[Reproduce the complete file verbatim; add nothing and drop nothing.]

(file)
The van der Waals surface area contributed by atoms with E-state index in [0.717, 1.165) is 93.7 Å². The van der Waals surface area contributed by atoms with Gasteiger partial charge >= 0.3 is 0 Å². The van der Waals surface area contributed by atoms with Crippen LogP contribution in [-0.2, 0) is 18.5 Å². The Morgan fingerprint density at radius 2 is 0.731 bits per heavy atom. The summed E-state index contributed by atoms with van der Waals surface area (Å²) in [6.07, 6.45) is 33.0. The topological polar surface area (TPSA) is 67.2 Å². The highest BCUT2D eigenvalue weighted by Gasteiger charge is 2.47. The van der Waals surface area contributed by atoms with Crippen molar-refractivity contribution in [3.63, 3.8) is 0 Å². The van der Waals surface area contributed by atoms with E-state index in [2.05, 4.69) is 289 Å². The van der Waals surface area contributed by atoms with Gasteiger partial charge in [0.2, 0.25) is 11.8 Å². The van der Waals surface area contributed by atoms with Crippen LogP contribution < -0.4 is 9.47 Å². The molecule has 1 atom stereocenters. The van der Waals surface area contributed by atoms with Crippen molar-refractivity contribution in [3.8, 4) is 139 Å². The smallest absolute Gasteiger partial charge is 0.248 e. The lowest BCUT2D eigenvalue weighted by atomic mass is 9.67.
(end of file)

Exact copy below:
The van der Waals surface area contributed by atoms with E-state index in [0.717, 1.165) is 93.7 Å². The van der Waals surface area contributed by atoms with Gasteiger partial charge >= 0.3 is 0 Å². The van der Waals surface area contributed by atoms with Crippen LogP contribution in [-0.2, 0) is 18.5 Å². The Morgan fingerprint density at radius 2 is 0.731 bits per heavy atom. The summed E-state index contributed by atoms with van der Waals surface area (Å²) in [6.07, 6.45) is 33.0. The topological polar surface area (TPSA) is 67.2 Å². The highest BCUT2D eigenvalue weighted by Gasteiger charge is 2.47. The van der Waals surface area contributed by atoms with Crippen molar-refractivity contribution in [3.63, 3.8) is 0 Å². The van der Waals surface area contributed by atoms with E-state index in [2.05, 4.69) is 289 Å². The van der Waals surface area contributed by atoms with Gasteiger partial charge in [0.2, 0.25) is 11.8 Å². The van der Waals surface area contributed by atoms with Crippen LogP contribution < -0.4 is 9.47 Å². The molecule has 1 atom stereocenters. The van der Waals surface area contributed by atoms with Crippen molar-refractivity contribution in [3.8, 4) is 139 Å². The smallest absolute Gasteiger partial charge is 0.248 e. The lowest BCUT2D eigenvalue weighted by atomic mass is 9.67.